Agave Nectar, as previously mentioned, is a favorite new find of mine. This sweet sticky juice comes from the leaves of a plant found in Mexico and is almost wholly fructose. Because it's fructose in its natural form, it doesn't contain processing chemicals. (Bonus #1).
Agave Nectar is a great substitute for table sugar. Actually, it's slightly more sweet so you can use less of it -- about 25% less when making the adjustment in recipes. (Bonus #2).
But what originally drew me to try this syrup out is its low glycemic index. Because I'm hypoglycemic, I have sever reactions to most all sweeteners. You can blindfold me in a grocery store and I'll be able to tell you when we are near the cookie aisle simply because my head will start to pound from the smell of sugar. The low glycemic index means my blood sugar levels are less likely to spike after consuming it. (Bonus #3).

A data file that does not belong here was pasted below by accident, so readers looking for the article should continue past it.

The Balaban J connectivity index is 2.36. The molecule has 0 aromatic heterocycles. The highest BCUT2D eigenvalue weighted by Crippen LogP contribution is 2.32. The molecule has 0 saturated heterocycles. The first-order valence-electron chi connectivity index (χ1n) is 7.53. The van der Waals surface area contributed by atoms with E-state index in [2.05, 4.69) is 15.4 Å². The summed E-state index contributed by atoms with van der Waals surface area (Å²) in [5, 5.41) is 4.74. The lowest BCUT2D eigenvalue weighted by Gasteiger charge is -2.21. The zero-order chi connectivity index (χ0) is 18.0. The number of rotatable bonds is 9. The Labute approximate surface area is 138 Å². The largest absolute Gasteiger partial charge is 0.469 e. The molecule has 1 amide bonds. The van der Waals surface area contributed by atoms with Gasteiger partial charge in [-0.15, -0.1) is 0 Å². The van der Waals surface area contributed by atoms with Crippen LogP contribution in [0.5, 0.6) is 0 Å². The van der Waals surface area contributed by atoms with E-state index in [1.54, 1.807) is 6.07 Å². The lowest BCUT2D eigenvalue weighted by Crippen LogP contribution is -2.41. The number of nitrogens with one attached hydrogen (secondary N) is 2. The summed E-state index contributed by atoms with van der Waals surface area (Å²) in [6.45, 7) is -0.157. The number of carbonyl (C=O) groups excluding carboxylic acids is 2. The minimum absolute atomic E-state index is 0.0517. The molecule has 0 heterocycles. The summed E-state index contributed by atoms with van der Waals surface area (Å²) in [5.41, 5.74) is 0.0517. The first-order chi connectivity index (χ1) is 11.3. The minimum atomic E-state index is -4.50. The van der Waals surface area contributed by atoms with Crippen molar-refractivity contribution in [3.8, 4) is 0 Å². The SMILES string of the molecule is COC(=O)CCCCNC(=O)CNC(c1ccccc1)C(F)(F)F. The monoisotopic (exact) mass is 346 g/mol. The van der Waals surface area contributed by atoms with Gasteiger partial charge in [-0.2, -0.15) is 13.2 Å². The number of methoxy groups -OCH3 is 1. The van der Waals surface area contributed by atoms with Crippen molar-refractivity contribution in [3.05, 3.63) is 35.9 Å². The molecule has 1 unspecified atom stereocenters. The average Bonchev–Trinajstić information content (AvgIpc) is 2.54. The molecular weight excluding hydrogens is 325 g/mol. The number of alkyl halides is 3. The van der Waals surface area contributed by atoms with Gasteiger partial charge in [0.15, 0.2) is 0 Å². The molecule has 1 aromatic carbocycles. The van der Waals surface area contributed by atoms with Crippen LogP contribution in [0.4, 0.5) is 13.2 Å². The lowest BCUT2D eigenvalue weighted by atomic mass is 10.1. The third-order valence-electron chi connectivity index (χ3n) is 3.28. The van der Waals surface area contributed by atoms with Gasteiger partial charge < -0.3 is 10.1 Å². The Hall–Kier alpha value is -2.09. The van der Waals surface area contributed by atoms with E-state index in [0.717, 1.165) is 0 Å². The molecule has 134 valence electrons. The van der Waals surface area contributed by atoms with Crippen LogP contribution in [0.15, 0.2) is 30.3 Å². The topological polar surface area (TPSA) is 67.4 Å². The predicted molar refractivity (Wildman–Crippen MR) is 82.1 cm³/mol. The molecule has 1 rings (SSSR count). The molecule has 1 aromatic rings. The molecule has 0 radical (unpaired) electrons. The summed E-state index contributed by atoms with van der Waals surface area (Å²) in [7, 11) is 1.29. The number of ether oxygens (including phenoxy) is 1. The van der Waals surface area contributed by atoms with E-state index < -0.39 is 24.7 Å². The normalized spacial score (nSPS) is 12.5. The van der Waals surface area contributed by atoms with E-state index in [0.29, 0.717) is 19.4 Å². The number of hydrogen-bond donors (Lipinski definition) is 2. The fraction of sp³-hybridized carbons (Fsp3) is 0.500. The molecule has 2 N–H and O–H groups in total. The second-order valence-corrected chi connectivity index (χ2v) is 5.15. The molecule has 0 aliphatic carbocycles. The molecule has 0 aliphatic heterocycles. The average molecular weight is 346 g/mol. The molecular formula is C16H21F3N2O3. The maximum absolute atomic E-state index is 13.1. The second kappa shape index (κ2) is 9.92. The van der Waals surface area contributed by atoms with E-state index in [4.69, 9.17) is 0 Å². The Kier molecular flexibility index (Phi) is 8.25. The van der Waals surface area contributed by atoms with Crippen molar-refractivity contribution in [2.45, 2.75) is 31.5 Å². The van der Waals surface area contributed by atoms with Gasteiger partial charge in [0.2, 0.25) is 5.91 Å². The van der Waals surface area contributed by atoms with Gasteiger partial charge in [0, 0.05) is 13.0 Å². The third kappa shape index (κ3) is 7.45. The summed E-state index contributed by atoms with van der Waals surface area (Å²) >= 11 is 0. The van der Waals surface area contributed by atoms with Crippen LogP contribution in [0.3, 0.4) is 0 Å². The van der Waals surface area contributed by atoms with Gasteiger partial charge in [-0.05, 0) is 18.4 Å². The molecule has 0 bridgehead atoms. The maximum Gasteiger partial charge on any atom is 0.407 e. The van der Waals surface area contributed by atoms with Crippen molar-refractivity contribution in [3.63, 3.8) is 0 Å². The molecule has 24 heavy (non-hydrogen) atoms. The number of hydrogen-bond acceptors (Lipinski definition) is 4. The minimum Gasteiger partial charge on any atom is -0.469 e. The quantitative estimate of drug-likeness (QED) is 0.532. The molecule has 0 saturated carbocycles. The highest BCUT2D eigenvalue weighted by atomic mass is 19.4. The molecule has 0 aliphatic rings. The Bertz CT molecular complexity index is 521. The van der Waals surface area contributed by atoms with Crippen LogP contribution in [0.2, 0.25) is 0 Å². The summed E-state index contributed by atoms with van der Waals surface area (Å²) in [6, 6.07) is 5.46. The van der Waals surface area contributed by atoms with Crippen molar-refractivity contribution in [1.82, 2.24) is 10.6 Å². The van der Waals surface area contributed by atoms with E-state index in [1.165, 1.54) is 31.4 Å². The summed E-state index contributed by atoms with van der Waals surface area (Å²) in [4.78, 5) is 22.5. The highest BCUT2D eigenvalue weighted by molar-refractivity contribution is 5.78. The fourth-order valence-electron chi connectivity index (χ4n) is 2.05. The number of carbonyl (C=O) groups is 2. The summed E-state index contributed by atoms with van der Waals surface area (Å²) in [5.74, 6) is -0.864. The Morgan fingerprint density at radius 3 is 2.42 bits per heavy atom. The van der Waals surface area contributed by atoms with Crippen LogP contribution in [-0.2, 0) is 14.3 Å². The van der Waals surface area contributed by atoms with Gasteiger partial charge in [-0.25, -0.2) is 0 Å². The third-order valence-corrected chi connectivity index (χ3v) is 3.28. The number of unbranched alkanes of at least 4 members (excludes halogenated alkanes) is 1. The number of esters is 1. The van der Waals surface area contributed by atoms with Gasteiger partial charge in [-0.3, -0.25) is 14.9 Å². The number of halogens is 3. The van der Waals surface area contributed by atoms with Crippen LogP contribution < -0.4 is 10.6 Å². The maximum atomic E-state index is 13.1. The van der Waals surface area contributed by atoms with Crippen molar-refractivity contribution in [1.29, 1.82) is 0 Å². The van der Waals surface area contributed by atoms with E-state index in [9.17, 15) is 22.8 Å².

The nectar reminds me of honey in that it has a golden appearance and a light flavor. The consistency is slightly thinner than honey (making it easier to pour). And unlike honey it doesn't crust up or crystallize and wipes up easily if you spill a drop on the counter.
Because Agave Nectar is thin and melts easily, I'm thinking it would be the ideal way to make sweet iced-tea in the summer. I'm not going to call that Bonus #4 though, because I'm from the north where we like our iced-tea unsweetened, strong, and bitter.
I recently heard about a new cookout called Baking with Agave Nectar. I haven't seen it in person, but if you check it out, let me know!
Oh, and by the way, it's pronounced ah-GAH-veh.